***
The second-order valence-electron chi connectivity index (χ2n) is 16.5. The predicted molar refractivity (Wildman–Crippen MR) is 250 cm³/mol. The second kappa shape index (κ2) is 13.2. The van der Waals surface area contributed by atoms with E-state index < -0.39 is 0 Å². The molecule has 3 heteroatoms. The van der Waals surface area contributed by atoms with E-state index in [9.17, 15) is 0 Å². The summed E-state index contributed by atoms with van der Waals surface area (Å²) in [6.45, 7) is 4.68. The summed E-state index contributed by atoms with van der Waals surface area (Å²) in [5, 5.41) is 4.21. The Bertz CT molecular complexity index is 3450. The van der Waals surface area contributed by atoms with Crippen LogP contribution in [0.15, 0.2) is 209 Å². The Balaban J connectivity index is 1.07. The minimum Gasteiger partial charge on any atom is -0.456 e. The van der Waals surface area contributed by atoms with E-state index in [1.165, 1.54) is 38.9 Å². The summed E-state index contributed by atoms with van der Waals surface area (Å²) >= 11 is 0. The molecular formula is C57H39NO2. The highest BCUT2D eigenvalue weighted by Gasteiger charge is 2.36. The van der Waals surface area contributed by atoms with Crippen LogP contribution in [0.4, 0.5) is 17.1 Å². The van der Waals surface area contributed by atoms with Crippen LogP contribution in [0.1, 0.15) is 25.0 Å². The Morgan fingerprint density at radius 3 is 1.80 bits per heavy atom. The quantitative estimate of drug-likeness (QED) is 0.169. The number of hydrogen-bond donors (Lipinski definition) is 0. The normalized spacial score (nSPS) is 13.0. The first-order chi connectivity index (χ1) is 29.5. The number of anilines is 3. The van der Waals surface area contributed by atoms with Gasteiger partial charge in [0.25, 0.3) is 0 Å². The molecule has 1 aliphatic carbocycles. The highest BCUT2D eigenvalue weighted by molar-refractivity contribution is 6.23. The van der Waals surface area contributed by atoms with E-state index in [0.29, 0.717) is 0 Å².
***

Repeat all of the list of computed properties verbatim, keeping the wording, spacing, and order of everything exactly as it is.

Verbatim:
The second-order valence-electron chi connectivity index (χ2n) is 16.5. The predicted molar refractivity (Wildman–Crippen MR) is 250 cm³/mol. The second kappa shape index (κ2) is 13.2. The van der Waals surface area contributed by atoms with E-state index < -0.39 is 0 Å². The molecule has 3 heteroatoms. The van der Waals surface area contributed by atoms with E-state index in [9.17, 15) is 0 Å². The summed E-state index contributed by atoms with van der Waals surface area (Å²) in [6.45, 7) is 4.68. The summed E-state index contributed by atoms with van der Waals surface area (Å²) in [5, 5.41) is 4.21. The Bertz CT molecular complexity index is 3450. The van der Waals surface area contributed by atoms with Crippen LogP contribution in [0.15, 0.2) is 209 Å². The Balaban J connectivity index is 1.07. The minimum Gasteiger partial charge on any atom is -0.456 e. The van der Waals surface area contributed by atoms with E-state index in [1.165, 1.54) is 38.9 Å². The summed E-state index contributed by atoms with van der Waals surface area (Å²) >= 11 is 0. The molecular formula is C57H39NO2. The highest BCUT2D eigenvalue weighted by Gasteiger charge is 2.36. The van der Waals surface area contributed by atoms with Crippen LogP contribution in [0.4, 0.5) is 17.1 Å². The van der Waals surface area contributed by atoms with Crippen LogP contribution in [0.1, 0.15) is 25.0 Å². The Morgan fingerprint density at radius 3 is 1.80 bits per heavy atom. The quantitative estimate of drug-likeness (QED) is 0.169. The number of hydrogen-bond donors (Lipinski definition) is 0. The normalized spacial score (nSPS) is 13.0. The first-order chi connectivity index (χ1) is 29.5. The number of anilines is 3. The van der Waals surface area contributed by atoms with Gasteiger partial charge in [0.25, 0.3) is 0 Å². The molecule has 1 aliphatic carbocycles. The highest BCUT2D eigenvalue weighted by molar-refractivity contribution is 6.23. The van der Waals surface area contributed by atoms with E-state index in [0.29, 0.717) is 0 Å².